An alternate perspective is that they knew the product was going to be mothballed, or maybe even removed from the store entirely. For the late-adopters with bad timing they didn't want to charge full price for an app that wasn't going to see continued enhancements.
Either way, we're not talking about major dollars here. I'll bet most people purchased it with a credit card, and could file a claim for a refund with their card if they really felt so financially raped over the price of a beer.
The email Sparrow is sending out, looks like there won't be any future feature additions:
We're excited to let you know that Sparrow has been
acquired by Google! You can view our public announcement
here, but I wanted to reach out directly to make sure you
were aware of the news.
We will continue to make available our existing products,
and we will provide support and critical updates to our
users. However, as we’ll be busy with new projects at
Google, we do not plan to release new features for the
It’s been an honor and a pleasure to build products for all
of our wonderful users who have supported us over the
years. We can't thank you enough.
We look forward to working on some new and exciting
projects at Google!
As someone who bought Sparrow on the day it was released - and is in love with it - this feels like a big middle finger to the customers who have been supporting them.
The core of my disappointment is the expectation of future development that comes with buying into a relatively new piece of software. I didn't buy Sparrow thinking I was paying for a piece of software that was feature-complete. I bought Sparrow mail as a piece of innovative software along with the promise of lots of great future updates to come.
Now, those future updates are done, because Google killed them by acquihiring the Sparrow team.
It feels like more and more, when buying into a new exciting project, the risk is less that the project will fail on its own, and more that it'll be destroyed by an acquihire. Some day, I wouldn't be surprised if this becomes a barrier to startups acquiring dedicated new users.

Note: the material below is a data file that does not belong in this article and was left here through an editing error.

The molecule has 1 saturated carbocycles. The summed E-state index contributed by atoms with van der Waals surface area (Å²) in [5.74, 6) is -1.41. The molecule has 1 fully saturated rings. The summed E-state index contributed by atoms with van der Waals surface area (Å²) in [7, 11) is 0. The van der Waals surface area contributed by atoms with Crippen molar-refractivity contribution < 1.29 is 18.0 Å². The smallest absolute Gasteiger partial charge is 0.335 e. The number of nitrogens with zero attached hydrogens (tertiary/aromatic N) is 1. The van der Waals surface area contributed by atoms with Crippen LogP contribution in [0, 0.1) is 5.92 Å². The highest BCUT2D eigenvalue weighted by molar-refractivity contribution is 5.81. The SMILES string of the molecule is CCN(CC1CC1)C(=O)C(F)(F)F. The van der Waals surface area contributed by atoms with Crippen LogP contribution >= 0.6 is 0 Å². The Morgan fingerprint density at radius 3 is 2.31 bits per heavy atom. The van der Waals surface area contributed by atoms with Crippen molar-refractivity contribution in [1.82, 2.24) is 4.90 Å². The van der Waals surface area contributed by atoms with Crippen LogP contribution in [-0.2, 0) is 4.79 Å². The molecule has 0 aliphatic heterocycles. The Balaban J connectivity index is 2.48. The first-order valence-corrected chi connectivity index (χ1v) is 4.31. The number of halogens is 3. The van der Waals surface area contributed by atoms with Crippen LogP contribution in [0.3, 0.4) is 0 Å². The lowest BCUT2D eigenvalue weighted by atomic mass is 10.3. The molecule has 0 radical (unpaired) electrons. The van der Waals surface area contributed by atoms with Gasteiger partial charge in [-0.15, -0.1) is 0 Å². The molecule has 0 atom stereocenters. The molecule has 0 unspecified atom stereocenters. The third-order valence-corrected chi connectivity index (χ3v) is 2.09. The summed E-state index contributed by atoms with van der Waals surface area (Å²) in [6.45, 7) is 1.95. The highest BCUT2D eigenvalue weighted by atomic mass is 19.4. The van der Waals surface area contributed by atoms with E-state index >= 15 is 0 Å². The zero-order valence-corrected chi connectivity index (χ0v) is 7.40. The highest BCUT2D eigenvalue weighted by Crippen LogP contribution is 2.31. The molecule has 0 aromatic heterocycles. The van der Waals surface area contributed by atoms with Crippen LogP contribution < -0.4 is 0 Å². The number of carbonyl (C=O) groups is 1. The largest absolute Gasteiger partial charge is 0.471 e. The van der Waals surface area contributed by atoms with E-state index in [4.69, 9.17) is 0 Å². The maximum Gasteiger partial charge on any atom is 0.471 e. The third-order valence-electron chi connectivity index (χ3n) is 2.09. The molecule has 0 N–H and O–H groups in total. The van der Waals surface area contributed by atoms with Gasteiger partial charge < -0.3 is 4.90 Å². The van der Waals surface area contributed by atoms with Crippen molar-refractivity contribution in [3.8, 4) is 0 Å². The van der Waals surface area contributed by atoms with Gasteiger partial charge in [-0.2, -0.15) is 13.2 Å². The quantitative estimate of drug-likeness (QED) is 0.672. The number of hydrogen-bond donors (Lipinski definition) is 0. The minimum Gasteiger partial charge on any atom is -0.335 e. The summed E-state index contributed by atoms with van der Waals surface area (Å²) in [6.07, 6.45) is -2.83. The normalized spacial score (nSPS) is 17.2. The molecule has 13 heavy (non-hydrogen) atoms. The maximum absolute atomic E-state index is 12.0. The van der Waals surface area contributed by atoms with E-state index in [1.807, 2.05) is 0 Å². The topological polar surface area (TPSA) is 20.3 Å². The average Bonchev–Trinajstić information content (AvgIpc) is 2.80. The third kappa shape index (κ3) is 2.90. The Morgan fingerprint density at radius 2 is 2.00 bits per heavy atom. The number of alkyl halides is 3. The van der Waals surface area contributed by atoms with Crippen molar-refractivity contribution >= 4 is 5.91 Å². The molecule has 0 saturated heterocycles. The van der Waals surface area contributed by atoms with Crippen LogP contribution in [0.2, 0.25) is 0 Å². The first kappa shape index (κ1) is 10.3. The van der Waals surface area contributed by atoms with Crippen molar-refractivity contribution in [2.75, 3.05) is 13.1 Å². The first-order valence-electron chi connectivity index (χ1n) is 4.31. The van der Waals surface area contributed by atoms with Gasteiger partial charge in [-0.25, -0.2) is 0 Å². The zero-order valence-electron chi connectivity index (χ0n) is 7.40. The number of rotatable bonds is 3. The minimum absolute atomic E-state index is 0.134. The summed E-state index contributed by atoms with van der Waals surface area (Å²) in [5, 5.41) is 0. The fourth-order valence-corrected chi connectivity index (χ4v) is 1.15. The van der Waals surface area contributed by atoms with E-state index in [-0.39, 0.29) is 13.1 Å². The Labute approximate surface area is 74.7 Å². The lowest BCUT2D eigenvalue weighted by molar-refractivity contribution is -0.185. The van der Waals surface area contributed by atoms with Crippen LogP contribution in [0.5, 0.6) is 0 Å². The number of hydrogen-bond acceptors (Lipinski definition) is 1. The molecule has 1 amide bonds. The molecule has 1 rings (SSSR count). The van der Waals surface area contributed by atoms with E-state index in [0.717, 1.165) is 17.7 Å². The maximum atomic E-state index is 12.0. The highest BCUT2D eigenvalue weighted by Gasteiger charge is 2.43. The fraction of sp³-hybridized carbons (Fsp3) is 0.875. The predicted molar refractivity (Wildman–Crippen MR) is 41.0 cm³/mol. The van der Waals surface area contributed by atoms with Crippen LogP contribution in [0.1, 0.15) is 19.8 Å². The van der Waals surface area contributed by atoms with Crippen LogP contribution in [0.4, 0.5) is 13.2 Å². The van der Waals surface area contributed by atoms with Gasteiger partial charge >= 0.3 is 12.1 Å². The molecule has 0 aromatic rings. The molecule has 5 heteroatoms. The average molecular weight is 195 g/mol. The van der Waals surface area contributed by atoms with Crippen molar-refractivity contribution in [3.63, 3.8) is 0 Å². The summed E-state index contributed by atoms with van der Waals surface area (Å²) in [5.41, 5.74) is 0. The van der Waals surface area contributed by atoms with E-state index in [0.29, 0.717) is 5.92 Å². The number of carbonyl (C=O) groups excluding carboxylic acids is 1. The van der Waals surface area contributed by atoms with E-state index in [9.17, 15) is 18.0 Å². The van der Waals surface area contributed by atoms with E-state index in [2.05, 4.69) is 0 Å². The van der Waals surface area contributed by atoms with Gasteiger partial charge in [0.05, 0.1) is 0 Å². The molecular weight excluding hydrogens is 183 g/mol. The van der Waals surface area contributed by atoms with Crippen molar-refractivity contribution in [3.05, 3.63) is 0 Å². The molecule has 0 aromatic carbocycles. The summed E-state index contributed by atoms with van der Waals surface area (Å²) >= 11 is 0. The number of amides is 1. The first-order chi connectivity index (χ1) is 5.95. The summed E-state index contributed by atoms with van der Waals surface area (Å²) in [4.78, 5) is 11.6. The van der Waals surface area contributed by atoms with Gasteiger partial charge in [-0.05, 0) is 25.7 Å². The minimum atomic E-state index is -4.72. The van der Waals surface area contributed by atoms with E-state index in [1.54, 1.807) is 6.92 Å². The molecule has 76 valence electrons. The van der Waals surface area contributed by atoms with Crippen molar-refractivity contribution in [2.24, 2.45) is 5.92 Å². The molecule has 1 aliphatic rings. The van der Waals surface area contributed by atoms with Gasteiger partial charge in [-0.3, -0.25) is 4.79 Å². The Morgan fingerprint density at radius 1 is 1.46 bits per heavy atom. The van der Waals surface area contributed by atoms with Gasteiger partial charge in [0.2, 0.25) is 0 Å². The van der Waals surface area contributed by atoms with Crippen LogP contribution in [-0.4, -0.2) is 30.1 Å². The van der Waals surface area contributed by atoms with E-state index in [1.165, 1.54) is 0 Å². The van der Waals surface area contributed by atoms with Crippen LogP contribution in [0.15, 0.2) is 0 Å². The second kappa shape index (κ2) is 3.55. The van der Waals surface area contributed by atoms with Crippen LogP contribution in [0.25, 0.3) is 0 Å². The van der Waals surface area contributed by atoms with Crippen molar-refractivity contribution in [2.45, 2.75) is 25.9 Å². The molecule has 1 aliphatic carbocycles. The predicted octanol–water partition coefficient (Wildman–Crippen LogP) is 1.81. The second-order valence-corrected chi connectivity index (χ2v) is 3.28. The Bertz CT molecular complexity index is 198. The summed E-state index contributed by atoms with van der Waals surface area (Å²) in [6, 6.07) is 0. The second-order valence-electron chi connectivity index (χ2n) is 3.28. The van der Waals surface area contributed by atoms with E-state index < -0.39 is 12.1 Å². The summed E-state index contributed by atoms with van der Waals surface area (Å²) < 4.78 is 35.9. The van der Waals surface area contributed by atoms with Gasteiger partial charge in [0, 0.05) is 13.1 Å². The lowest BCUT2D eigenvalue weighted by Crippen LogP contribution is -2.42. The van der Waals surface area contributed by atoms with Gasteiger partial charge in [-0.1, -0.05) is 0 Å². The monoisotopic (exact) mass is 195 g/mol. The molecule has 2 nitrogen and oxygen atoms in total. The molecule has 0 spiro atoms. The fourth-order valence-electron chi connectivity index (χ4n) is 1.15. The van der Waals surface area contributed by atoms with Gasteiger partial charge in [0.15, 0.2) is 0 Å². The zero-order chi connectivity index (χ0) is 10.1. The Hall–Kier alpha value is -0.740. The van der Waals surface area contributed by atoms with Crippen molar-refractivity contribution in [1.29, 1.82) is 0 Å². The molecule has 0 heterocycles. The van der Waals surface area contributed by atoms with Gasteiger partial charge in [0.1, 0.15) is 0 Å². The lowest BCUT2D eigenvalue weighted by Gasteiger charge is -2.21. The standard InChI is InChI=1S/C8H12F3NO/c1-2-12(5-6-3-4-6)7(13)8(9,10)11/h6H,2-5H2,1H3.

It's never a good idea to buy a software product (or hardware product) for what it's "going to be." You have to buy or not buy it based on what it is today, because they may or may not go down the path you expect in the future.
What happened with Sparrow was unfortunate, but at the same time it was unlikely that an email client like this was ever going to turn into a great standalone business that would adequately compensate a dev team of that quality. One of the benefits of acquisitions like this is that they also encourage other great developers to try building terrific products and taking risks.
I'd also point out that we don't actually know what's going to happen with the codebase or design, just that this is the end of the road for the standalone email client "Sparrow". Obviously if any of that product is released by Google, it's not going to be called that anymore.
I agree that sucks, but there's lots of apps out there with bugs that should be fixed and won't ever be, even though their makers weren't bought by anyone. If someone sells you software with bugs that make it unusable, you should get your money back.
When you buy a product, you pay for what it is, not fir what it can be.
This whole idea of free features for ever, is not economially viable in the first place.
It only works as long as they can keep getting new customers at a high rate. But at some point, that will slow down. Then they can either build a whole new product, or try charging current customers again.
My point being: you cant pay a fixed one time price for a service, only for a product as is. If you want constant new features, you should constantly be paying for their constant work.
In a free market transactions needn't be limited to simple currency for product exchanges. They can come with whatever strings, of whatever enforcability, the parties place on them.
So here a buyer had an expectation of future development and upgrade, some of them perhaps to be paid for. They invested time and attention learning a new interface and functionality, thinking those upgrades would provide returns on that time invested. Investments like that are how communities are built.
I know squadoosh about the small app market or Sparrow's marketing. But if there are a lot of buyers with expectations like that, then I think you have to speak to those when you are selling or yeah, there is an implicit agreement there. If Sparrow disclosed future plans or roadmaps then the agreement moves toward explicit.
Such obligations aren't enforceable, and what's customary within a market is obviously fuzzy. But that doesn't mean those obligations don't exist or aren't ethical.
Again, I know nothing about this case -- but if there was some understanding that the company would this, that or the other, then it is worth wondering about the ethics of a large company doing an acquisition, to hire people, in the knowledge that the deal breaks some tacit deal with a community.
I agree that some kind of support should continue.